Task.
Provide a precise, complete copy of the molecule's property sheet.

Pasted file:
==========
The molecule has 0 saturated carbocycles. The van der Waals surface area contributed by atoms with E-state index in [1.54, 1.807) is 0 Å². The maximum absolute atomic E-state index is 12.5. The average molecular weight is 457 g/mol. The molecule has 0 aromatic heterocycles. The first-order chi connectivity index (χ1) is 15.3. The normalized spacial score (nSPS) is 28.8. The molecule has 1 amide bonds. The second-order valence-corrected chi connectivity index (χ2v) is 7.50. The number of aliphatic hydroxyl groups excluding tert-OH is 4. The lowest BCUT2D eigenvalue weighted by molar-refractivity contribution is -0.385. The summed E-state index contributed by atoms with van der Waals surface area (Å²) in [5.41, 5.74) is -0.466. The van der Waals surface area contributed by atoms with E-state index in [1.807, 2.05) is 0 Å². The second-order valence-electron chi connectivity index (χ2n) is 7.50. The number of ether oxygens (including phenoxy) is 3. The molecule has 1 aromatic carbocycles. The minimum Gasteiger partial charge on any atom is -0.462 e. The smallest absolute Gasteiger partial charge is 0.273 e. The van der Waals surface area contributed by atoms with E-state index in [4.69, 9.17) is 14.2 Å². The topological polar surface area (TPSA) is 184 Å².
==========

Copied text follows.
The molecule has 0 saturated carbocycles. The van der Waals surface area contributed by atoms with E-state index in [1.54, 1.807) is 0 Å². The maximum absolute atomic E-state index is 12.5. The average molecular weight is 457 g/mol. The molecule has 0 aromatic heterocycles. The first-order chi connectivity index (χ1) is 15.3. The normalized spacial score (nSPS) is 28.8. The molecule has 1 amide bonds. The second-order valence-corrected chi connectivity index (χ2v) is 7.50. The number of aliphatic hydroxyl groups excluding tert-OH is 4. The lowest BCUT2D eigenvalue weighted by molar-refractivity contribution is -0.385. The summed E-state index contributed by atoms with van der Waals surface area (Å²) in [5.41, 5.74) is -0.466. The van der Waals surface area contributed by atoms with E-state index in [1.807, 2.05) is 0 Å². The second-order valence-electron chi connectivity index (χ2n) is 7.50. The number of ether oxygens (including phenoxy) is 3. The molecule has 1 aromatic carbocycles. The minimum Gasteiger partial charge on any atom is -0.462 e. The smallest absolute Gasteiger partial charge is 0.273 e. The van der Waals surface area contributed by atoms with E-state index in [4.69, 9.17) is 14.2 Å². The topological polar surface area (TPSA) is 184 Å².